The Alpine Uproar
An Emma Lord Mystery
By Mary Daheim
(Ballantine Books, Hardcover, 9780345502551, 384pp.)
Publication Date: June 23, 2009
List Price: $25.00*
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The picturesque little town of Alpine in the foothills of Washington’s Cascade Mountains is no longer the rough-and-ready logging camp of yesteryear. So when a drunken brawl at the Icicle Creek Tavern leaves a loner named Alvin De Muth dead, the residents feel as if they’ve gone back to the Bad Old Days.
The inquiry into the unfortunate incident should be a no-brainer. There are plenty of witnesses to the fatal fight, but since most of them were half-tanked at the time, Sheriff Milo Dodge is left scratching his head over a fistful of conflicting stories. Luckily for Emma Lord, editor and publisher of The Alpine Advocate, the news breaks just before the paper’s Wednesday deadline, so for once she can give the radio station some real competition. But soon she has an even bigger story to report: a heartbreaking highway accident that leaves two people dead and a likable young local on life support.
From Front Street to River Road, from Stella’s Styling Salon to the Burger Barn, rumors are flying. Are the two tragedies linked in some inexplicable way? Was De Muth a mentor or a menace to Alpine’s teenage boys? What compels an ethereal female to visit Emma and insist that De Muth’s self-confessed killer is innocent? And (much to Emma’s chagrin) is it true that the sheriff is about to rewed his ex?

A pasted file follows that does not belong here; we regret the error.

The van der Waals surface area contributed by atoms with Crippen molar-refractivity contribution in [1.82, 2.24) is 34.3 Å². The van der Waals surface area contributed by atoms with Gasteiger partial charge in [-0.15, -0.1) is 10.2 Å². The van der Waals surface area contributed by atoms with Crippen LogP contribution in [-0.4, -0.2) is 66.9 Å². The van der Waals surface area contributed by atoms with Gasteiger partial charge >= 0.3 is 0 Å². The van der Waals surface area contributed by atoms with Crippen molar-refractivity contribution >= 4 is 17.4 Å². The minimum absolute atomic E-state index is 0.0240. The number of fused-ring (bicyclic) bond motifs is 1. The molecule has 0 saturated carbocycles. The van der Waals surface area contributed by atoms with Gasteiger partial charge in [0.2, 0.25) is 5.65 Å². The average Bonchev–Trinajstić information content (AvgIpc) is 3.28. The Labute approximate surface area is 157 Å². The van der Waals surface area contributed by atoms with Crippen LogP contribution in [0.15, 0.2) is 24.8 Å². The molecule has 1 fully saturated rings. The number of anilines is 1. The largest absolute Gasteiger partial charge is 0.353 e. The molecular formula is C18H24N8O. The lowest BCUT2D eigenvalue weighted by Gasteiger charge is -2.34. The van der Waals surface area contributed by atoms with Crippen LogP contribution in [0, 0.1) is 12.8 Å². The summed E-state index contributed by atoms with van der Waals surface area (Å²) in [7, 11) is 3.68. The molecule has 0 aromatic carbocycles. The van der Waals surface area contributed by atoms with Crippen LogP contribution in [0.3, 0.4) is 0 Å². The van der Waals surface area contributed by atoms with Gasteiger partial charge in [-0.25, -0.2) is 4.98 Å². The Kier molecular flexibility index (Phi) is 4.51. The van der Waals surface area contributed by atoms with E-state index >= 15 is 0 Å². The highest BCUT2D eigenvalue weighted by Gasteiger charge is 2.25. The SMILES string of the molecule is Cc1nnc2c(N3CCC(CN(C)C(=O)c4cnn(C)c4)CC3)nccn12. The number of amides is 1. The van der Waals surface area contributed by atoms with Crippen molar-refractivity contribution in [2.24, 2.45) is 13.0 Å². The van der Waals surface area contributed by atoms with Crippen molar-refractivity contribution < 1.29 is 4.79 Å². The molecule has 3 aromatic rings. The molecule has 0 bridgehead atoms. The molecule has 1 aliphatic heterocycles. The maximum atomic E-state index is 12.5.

Emma senses that there’s a story behind the story and is determined to uncover the truth. Assisted by that human bulldozer Vida Runkel, the Advocate’s House & Home editor, Emma goes for the gold.
Welcome to another Daheim masterpiece that will challenge the cleverest reader–and a warmhearted world of small-town life, as richly addictive as it is dangerous.
Mary Daheim is a Seattle native who started spinning stories before she could spell. Daheim has been a journalist, an editor, a public relations consultant, and a freelance writer, but fiction was always her medium of choice. In 1982 she launched a career that is now distinguished by more than fifty novels. In 2000, she won the Literary Achievement Award from the Pacific Northwest Writers Association. In October 2008 she was inducted into the University of Washington’s Communications Hall of Fame. Daheim lives in Seattle with her husband, David, a retired professor of cinema, English, and literature. The Daheims have three daughters: Barbara, Katherine, and Magdalen.
“Emma is a likable, principled, caring character and an engaging narrator, and her account of the trials of running a small newspaper provides a fascinating frame.”—Booklist
“Witty one-liners and amusing characterizations.”—Publishers Weekly